Major Mahama died a “soldier’s soldier” – Veep

Vice President Bawumia reading tribute on behalf of government. Photo; Ebo Goma

Vice President Bawumia reading tribute on behalf of government. Photo: Ebo Goma

Vice President Dr Mahamudu Bawumia has described the late Major Maxwell Adam Mahama as “a soldier’s soldier” who will forever be celebrated for sacrificing his life to protect the environment (from illegal miners).

He said it was difficult to reconcile the irony that Maj. Mahama was brutally murdered by his fellow Ghanaians, while on a mission to protect the environment, adding that, “If ever there was a person who did not deserve to die, it was Maj. Maxwell Mahama.”

Vice President Bawumia said this in a tribute at the funeral of the young military officer at the forecourt of the State House yesterday.

 

Maj. Mahama, 31, was on an official mission at Denkyira Obuasi in the Central Region, one of the communities known to be engaged in the illegal mining menace, when he was gruesomely lynched by the youth in the area.

Although armed, Maj. Mahama did not shoot at his assailants, who attacked him with stones, sticks and cutlasses, claiming they mistook him to be an armed robber.

Vice President Bawumia said it would not be enough to describe the late officer as a hero, seal, ranger, or commando for his commitment to duty, and the bravery he exhibited on that fateful day.

“This was a soldier who was legitimately armed, and could legitimately shoot at his attackers. But he refrained from doing so. Even as they sought to take his life, he sought to protect theirs. This is a soldier’s soldier,” he said.

Dr Bawumia said Maj. Mahama lived the creed of the Ghana Armed Forces to its latter, the creed to commit to defend the nation on land, in the air and on the sea, even at the peril of their lives.

“If there is ever a soldier who lived this commitment as a religious duty, that was Maj Mahama.”

“The nation cannot mourn Maj. Mahama enough. Our tears cannot stop flowing as we lay to rest, such a fine example of not only what it takes to be called a soldier but indeed, what it takes to be called human.”

“How do we explain to his young children when they grow, that their father lost his life at the hands of fellow Ghanaians, not at the hands of foreign invaders and not in a battlefield? But such is life, sometimes the worst happens to good people,” he said.

The Vice President said the death of Maj. Mahama should serve as the death that heralded the death of impunity in the country.

“May the tears of his wife, children, and family never ever be shed by another soldier’s family,” he said.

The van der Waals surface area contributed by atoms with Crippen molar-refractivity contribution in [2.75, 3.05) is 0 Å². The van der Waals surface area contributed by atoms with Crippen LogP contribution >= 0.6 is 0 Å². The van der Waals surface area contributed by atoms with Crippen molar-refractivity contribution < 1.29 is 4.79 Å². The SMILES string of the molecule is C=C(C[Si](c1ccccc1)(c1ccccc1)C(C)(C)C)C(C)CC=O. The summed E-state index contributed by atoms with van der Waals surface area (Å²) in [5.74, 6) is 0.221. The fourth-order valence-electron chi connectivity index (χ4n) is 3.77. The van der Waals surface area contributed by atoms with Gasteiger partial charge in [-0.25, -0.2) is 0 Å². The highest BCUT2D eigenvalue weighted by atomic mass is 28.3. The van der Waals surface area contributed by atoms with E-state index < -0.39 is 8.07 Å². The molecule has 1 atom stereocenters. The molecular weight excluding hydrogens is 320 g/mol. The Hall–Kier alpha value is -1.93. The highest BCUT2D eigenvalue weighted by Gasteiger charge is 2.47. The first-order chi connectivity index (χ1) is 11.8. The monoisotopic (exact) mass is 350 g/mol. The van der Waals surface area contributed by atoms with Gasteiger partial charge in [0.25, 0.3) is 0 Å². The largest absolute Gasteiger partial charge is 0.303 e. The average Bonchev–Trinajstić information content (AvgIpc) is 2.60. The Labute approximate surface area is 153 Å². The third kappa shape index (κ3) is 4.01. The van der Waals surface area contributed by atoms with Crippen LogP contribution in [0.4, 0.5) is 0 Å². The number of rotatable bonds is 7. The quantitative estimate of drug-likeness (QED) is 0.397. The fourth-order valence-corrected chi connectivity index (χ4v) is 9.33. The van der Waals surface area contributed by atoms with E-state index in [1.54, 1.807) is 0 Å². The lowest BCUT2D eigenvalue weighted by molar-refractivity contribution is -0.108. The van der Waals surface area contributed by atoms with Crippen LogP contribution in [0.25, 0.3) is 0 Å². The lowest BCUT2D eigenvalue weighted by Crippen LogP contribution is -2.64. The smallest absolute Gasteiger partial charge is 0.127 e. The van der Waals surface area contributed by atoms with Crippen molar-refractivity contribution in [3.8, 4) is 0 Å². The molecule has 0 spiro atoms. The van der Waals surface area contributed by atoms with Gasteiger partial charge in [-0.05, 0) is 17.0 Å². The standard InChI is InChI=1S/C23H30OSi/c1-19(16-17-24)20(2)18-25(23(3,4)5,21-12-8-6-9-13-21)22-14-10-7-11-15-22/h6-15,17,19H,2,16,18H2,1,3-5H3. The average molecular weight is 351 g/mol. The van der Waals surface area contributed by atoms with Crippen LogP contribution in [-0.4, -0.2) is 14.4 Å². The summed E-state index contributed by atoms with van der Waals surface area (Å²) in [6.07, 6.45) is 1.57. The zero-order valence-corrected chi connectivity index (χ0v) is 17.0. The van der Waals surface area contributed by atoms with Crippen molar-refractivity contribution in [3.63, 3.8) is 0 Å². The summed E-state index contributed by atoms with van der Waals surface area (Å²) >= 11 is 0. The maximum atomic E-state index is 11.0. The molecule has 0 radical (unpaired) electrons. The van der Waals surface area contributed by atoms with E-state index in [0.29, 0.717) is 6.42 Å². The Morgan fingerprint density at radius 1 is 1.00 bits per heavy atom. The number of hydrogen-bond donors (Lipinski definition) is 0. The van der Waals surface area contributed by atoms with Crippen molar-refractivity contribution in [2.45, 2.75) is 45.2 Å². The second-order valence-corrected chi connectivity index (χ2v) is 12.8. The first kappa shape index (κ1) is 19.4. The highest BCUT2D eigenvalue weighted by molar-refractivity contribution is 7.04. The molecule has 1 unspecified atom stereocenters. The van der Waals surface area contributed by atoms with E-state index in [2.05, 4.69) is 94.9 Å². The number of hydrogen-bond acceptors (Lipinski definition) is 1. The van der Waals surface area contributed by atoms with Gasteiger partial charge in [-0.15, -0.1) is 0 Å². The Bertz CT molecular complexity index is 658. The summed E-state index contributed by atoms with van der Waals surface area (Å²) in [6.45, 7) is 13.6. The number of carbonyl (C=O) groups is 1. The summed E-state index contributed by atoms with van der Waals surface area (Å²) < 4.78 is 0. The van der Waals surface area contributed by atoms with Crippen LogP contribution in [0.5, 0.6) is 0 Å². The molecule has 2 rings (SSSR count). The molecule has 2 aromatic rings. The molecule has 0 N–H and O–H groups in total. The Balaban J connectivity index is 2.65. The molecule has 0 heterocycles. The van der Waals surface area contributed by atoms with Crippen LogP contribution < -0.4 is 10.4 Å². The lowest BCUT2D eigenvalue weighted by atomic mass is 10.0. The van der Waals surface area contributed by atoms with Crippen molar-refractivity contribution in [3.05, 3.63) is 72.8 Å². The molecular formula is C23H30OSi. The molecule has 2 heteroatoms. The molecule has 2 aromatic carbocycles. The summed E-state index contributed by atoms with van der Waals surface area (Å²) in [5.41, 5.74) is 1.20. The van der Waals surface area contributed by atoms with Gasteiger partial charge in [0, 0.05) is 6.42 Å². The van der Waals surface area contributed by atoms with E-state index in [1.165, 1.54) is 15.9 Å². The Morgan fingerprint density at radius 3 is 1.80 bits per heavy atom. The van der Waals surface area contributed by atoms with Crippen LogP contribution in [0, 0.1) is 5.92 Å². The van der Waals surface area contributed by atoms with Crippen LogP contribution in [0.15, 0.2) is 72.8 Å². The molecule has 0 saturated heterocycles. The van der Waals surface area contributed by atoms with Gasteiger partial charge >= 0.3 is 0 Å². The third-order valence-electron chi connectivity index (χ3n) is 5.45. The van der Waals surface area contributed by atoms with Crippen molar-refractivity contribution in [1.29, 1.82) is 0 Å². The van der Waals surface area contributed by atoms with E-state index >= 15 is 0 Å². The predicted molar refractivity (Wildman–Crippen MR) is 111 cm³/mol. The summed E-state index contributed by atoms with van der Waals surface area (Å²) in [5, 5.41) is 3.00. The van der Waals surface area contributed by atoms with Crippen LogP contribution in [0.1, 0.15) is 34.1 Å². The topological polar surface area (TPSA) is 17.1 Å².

The wife of the late military officer, Barbara Mahama, said until the unfortunate demise of her husband, who she called “my king”, he had plans for a bright future for his young family.

“When I think about you, I only smile because you are more than a piece of flesh circulating on social media. You were full of life, energy and vigour so I choose to remember you in that sense.”

“I love you and will always love you. I always reminded you of what you mean to me. You meant the world to me, my everything. But you were always too worried that you were not giving me the best of life. Seriously, I do not regret wanting you all to myself and that is why I can look back and smile today,” she said.

The late Maj Mahama, born November 1, 1985, enlisted in the Ghana Military Academy on October 2005, on completion of senior secondary school, although he had gained admission to the University of Science and Technology.

After 22 months of training, he commissioned into the Ghana Army on September 7, 2007 as a Second Lieutenant and was posted to the 5 Infantry Battalion as a Platoon Commander.

During his short but illustrious military career, he rose through the ranks and became a captain, serving in various capacities both home and abroad such as Platoon Commander, United Nations Interim Force in Lebanon, Adjutant United Nations Operation in Cote D’Ivoire, Military Information Officer United Nations Mission in Liberia, and Company Commander 5 Infantry Battalion from January 2014 till his death.

He holds a Bachelor of Arts in Political Science and History from the University of Ghana in 2004. Until his demise, he was pursuing a Master’s Degree from the University of Leicester and was due to graduate in July.

He met his wife, a course mate, whiles pursuing his degree in the University of Ghana. They got married in 2012 and she bore him two sons, Jaden and Jeremiah.

By Yaw Kyei, Claude Nyarko Adams, and Julius Yao Petetsi   

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